Nov. 7, 2008 Anarchy may be the bane of political conservatives, but on the Internet it is the essence of the information superhighway.
No hierarchical authority controls the Internet and users have the freedom to create information, and leave or rejoin the network at will.
Yet the essential freedoms users have on shared networks such as the Internet – described famously by political scientist Dana Ward as the “quintessential example of a large-scale anarchist organisation” – makes them difficult to manage efficiently.
A team of European researchers set out in 2004 to solve the problems inherent in keeping such networks operating efficiently, while maintaining the personal freedoms users find attractive.
The Delis project, which ended in February 2008, puts Europe at the cutting edge of network development.
“Our purpose was not to change the Internet but to understand it,” says Friedhelm Meyer auf der Heide, the project’s coordinator and a computer science professor at the University of Paderborn in Germany.
The Delis team coupled the algorithmic techniques used in computer science with the expertise gained from biological and social behaviour studies, statistical physics, economics and game theory in a bid to develop better methods of managing such networks.
Prototype software – such as a search engine based on peer-to-peer (P2P) sharing techniques, a new network management system for Internet providers, and a spam database – has attracted the interest of companies such as Yahoo.
Large-scale networks such as the Internet have become so big that we can no longer deploy and manage them using traditional techniques, says Meyer auf der Heide.
“The reasons for this are their sheer size, with millions of users and interconnected devices and their dynamics,” he says. “They evolve dynamically over time, with components changing or being removed or inserted permanently. For such systems, we have to abandon the goal of global optimality.”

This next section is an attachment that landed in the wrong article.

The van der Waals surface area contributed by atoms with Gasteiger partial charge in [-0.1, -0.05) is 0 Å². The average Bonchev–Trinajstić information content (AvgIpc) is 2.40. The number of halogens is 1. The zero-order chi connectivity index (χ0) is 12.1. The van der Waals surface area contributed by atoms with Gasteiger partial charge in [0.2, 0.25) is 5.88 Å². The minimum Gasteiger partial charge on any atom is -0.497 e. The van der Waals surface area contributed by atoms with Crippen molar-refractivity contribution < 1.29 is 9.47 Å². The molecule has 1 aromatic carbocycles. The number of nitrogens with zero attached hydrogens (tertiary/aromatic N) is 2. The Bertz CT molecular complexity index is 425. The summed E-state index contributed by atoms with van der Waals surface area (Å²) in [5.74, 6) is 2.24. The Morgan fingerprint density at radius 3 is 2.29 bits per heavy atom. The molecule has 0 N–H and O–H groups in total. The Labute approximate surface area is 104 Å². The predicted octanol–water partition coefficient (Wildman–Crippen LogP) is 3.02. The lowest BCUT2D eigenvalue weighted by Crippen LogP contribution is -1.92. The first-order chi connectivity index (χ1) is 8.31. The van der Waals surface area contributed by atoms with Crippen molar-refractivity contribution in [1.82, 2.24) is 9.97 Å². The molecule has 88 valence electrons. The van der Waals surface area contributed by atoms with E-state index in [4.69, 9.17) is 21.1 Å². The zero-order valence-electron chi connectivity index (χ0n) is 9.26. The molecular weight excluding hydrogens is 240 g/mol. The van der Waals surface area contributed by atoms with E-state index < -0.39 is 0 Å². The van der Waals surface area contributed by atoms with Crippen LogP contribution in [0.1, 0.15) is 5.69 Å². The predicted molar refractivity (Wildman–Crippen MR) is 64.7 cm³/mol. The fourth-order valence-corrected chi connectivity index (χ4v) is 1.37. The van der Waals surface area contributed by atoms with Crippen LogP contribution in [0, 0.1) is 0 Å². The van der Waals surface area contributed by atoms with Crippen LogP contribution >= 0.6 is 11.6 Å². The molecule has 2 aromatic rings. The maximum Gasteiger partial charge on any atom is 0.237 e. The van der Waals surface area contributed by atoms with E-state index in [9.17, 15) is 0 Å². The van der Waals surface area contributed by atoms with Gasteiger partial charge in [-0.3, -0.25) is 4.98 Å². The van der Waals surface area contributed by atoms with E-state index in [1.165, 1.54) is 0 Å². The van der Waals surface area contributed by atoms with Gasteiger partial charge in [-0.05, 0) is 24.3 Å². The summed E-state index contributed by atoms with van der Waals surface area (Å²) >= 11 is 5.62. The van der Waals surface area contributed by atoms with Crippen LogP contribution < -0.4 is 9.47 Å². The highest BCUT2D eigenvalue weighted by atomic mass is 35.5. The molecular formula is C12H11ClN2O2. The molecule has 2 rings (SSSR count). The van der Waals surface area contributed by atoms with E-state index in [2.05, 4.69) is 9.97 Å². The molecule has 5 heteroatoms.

P2P approach to network management
A new approach is needed. The researchers based part of their approach on P2P networks, known best through online services such as Gnutella and Skype.
P2P networks typically are used for file sharing, media streaming, telecommunications and discussion forums.
A P2P network’s strength is its lack of a central server or router. Instead, each computer (or peer) acts as a shared server on the network. In theory, the traffic load is balanced evenly across a large number of peers and is resilient to failure, allowing the network to handle huge amounts of data in a distributed and self-organising manner.
However, the anarchic nature of such a system leads to an inherent problem – cheating or selfish behaviour by some users can lower the network’s efficiency, leading to instability.
Anarchy in such a context is a technical term used in game theory and economics as a means of analysing the cost of selfish behaviour in a co-operative system.
For example, existing P2P networks often encounter the problem of ‘free riders’, those who use the computing resources of others without making a similar contribution to the network. The free rider problem eventually leads to congestion on the network, slowing it down. On the Gnutella P2P network about 70% of users are judged to be free riders.
A major task of the Delis project was to develop mechanisms that discourage such unco-operative behaviour, and encourage altruistic, sharing behaviour without dictating to users what they should or should not do, says Meyer auf der Heide.
The researchers aimed at designing efficient algorithms to encourage co-operation among many selfish agents and to affect the dynamics of self-organisation in large, complex networks.
Sharing search results
The algorithms they developed are at the heart of a prototype P2P search engine the Delis researchers created as one of a number of demonstrations of their theories put into practice.